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Yellowstone Wildlife Study Raises More Questions Than It Answers


    A long-awaited study on the impact of snowmobile traffic in Yellowstone National Park on wildlife has finally been released...some five months after it was authored.
  Yellbison   A bit surprisingly, the report says responses by wildlife "to over-snow vehicles were relatively infrequent, short in duration, and of minor to moderate intensity." More surprisingly, it adds that "the debate regarding the effects of motorized recreation on wildlife is largely a social issue as opposed to a wildlife management issue."
    Unfortunately, the report raises more questions than it answers and doesn't seem to instill confidence if it's trying to present long-term conclusions based on short-term data.

    The study is based on data collected from December 9, 2004, through March 25, 2005. During that period, the researchers monitored more than 2,100 interactions between wildlife -- either bison, elk or trumpeter swans -- and over-the-snow vehicles.
    In arriving at their conclusion that the animals' responses were "relatively infrequent, short in duration, and of minor to moderate intensity," the researchers said that more than 81 percent of the animals were judged to have no apparent response to the traffic or quickly resumed what they were doing.
    But let's turn the numbers around for a moment. One might also say that nearly 20 percent of the wildlife observed showed varying signs of disturbance -- they either reacted with a show of attention or alarm, by moving away, by outright flight, or by putting up a fight.
    In a national park where managers are supposed to minimize impacts on animals, doesn't it seem significant when nearly 20 percent of the wildlife is disturbed to some extent by over-the-snow traffic?
    "It's disturbing to see these findings largely dismissed, that 'it's not a wildlife management issue,'" Amy McNamara, the national parks program director for the Greater Yellowstone Coalition, told me after wading through the 59-page report. "There seems to be an effort to recast the data and say that over-snow traffic is causing 'relatively infrequent' impacts to wildlife, when in fact the impacts remain all too frequent."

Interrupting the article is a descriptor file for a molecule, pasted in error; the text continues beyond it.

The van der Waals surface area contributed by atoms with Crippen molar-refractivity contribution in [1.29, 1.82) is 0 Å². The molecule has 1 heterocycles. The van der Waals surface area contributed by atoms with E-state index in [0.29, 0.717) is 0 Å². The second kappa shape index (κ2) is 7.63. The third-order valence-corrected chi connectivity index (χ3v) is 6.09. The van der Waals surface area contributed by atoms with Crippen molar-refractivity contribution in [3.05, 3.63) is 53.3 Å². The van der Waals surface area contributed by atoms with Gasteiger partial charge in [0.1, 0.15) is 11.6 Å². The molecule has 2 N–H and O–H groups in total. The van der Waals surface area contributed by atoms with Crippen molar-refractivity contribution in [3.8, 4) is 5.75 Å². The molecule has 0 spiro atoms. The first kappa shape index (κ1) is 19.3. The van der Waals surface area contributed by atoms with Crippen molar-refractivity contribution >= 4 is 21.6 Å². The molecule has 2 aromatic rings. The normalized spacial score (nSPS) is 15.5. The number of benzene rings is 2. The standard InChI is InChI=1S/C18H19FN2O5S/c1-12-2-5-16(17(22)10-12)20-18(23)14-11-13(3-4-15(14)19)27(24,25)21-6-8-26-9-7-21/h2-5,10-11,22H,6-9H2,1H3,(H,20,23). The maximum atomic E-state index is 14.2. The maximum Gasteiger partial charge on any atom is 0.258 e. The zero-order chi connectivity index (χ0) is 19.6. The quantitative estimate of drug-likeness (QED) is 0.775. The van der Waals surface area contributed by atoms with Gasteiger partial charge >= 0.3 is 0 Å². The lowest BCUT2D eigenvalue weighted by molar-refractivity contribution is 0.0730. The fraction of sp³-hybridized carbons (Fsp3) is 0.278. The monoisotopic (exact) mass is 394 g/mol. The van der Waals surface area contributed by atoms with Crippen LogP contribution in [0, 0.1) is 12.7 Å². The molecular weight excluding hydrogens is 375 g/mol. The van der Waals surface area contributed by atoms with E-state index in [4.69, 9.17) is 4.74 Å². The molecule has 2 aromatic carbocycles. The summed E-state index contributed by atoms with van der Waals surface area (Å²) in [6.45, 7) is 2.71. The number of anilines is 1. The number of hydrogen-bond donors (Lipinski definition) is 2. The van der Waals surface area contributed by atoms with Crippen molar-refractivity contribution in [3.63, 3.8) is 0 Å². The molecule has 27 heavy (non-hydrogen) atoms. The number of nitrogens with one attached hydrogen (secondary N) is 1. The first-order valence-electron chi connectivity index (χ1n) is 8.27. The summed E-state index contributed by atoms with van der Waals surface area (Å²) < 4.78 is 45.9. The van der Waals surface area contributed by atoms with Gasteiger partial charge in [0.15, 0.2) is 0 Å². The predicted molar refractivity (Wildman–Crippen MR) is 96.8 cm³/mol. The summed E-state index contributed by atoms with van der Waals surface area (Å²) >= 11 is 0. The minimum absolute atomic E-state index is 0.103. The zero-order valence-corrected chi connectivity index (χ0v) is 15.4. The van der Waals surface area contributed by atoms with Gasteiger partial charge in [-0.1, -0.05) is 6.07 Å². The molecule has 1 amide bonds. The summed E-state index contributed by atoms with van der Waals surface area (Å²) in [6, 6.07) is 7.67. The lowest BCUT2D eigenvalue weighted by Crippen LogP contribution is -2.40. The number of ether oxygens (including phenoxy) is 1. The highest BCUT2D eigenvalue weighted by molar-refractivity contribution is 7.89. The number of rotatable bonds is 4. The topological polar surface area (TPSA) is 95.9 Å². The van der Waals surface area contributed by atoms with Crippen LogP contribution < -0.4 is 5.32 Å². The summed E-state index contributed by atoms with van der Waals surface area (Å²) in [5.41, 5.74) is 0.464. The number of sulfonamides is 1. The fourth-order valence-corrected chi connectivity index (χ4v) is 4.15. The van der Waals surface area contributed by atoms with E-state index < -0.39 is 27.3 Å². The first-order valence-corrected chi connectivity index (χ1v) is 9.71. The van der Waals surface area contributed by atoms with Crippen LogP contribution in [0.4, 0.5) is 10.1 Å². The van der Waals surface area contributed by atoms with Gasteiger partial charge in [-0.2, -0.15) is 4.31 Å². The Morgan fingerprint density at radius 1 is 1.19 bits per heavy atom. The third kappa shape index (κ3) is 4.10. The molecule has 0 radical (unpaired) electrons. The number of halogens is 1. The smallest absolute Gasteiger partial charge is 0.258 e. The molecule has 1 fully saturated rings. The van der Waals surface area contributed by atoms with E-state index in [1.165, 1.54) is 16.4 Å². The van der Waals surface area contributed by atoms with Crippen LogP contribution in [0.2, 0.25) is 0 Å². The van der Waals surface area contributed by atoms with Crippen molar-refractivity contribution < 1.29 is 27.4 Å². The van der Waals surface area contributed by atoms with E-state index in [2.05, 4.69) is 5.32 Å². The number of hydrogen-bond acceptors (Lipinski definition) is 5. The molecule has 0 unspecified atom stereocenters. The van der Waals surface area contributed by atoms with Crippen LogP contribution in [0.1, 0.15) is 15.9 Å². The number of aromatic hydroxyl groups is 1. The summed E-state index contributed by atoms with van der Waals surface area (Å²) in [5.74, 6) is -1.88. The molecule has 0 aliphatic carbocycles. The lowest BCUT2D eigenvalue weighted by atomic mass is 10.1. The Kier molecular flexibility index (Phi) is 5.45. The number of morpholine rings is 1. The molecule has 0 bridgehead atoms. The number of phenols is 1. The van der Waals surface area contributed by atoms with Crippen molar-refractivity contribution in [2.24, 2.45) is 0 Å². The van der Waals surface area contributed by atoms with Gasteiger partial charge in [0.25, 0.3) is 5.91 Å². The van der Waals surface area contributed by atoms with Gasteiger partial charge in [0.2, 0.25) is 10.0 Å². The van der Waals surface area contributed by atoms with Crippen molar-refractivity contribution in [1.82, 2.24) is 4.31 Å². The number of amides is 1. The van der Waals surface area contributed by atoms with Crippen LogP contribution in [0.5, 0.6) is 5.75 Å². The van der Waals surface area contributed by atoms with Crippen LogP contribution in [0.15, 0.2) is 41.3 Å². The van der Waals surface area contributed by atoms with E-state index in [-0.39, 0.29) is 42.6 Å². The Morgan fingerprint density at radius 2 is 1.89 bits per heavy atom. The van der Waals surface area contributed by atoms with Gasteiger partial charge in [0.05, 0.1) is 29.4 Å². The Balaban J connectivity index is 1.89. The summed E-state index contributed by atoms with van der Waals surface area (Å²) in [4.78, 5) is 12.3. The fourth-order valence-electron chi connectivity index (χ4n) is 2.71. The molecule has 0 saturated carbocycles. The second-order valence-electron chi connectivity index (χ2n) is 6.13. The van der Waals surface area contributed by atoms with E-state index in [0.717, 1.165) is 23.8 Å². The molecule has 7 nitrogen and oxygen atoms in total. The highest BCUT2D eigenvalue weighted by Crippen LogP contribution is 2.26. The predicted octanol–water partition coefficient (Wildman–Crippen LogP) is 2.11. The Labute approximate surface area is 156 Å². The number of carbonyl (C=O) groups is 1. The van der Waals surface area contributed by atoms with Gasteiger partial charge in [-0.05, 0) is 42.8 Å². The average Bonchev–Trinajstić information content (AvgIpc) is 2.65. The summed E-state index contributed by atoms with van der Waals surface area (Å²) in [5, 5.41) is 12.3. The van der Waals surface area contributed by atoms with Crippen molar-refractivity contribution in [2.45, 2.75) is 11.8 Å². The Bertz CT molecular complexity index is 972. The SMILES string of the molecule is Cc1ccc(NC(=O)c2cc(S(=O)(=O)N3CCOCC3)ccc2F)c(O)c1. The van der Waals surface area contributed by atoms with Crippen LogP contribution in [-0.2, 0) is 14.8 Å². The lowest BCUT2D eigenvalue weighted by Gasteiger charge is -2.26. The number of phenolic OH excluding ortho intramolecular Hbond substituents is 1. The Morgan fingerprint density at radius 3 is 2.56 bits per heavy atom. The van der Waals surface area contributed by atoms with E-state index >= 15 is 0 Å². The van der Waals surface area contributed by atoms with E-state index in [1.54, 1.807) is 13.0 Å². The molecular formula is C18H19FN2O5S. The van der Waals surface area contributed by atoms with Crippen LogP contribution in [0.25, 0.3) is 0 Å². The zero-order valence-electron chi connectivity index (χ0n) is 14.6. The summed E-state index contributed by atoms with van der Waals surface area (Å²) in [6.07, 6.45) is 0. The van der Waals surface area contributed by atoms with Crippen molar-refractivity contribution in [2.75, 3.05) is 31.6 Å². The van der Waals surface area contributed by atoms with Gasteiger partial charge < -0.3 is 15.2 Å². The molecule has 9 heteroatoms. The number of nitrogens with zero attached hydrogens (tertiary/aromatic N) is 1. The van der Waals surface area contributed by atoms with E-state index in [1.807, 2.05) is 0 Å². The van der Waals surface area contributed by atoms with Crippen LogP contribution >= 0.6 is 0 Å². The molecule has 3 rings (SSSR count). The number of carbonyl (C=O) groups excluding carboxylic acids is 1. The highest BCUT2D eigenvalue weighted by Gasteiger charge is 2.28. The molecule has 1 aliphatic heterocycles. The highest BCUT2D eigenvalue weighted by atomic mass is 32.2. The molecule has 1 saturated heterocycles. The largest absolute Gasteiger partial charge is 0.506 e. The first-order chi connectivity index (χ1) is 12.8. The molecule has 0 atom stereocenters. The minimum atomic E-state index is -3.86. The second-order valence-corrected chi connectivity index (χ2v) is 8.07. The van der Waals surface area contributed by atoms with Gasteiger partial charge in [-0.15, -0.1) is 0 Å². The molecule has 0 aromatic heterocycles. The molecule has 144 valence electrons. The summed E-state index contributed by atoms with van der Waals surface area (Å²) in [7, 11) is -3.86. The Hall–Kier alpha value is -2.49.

Also to be considered when reviewing the report is that the data were collected during the winter of 2004-05 when daily snowmobile traffic was less than half of the allowable limit of 720 machines a day. With that in mind, can these results be satisfactorily extrapolated to say that wildlife conflicts aren't going to be significant enough to equate to a wildlife management issue?
    Keep in mind, too, that last winter was relatively mild. As the researchers point out in their paper, the 2004-05 winter's snowpack was 20 percent below average, a significant point that not only led to reduced snowmobile traffic throughout the winter but also made life a bit easier for wildlife.
    What happens during a normal or heavy snow year when deep snows lead bison and elk onto the groomed roadways that could, under the current proposal, be traveled by as many as 720 snowmobiles a day?
    Perhaps also to be recalled is the Supplemental Environmental Impact Statement the Bush administration ordered back in 2003. In that lengthy document the preparers pointed out that:

        "Winter recreation activities take place during the season when animals are stressed by climate and food shortages. Disturbance or harassment of wildlife during this sensitive time can have a negative effect on individual animals and, in some cases, populations as a whole."

    Further, the document noted, it's not always easy to tell when animals are being disturbed.
Bisonsnowcoach     While the latest report on snowmobile impacts on wildlife suggests that bison and elk have become "habituated somewhat to motorized recreation," the 2003 SEIS states that, "because many of these responses are difficult to detect, animals that may appear unaffected by human activities may nonetheless be suffering from adverse effects. ... Habituation may occur when flight or displacement are not possible (e.g., in critical or limited winter range, during severe winters when the snowpack is deep, or when the weakened physical state of the animal precludes it.)
    "Although habituated ungulates may fail to exhibit overt behavioral responses, research has shown that physiological responses, including an increase in heart rates, may occur and can result in high energy expenditures. Increases in energy expenditures during the stressful winter period are considered deleterious to the overall physical condition of the animal."
    That very same 2003 report concluded that if snowmobile use were allowed to continue in Yellowstone, "risks associated with harassment and displacement would increase, and physiological stress responses would rise due to higher traffic volumes."
    There's one other question that needs to be asked. The cover page of the report carries a date of July 15, 2005. What transpired in the ensuing five months before it was finely released?   
    Unfortunately, I couldn't reach any of the authors of the latest report to run my questions by them before posting this. But I'll keep trying. 

     (Photos courtesy of Yellowstone National Park)

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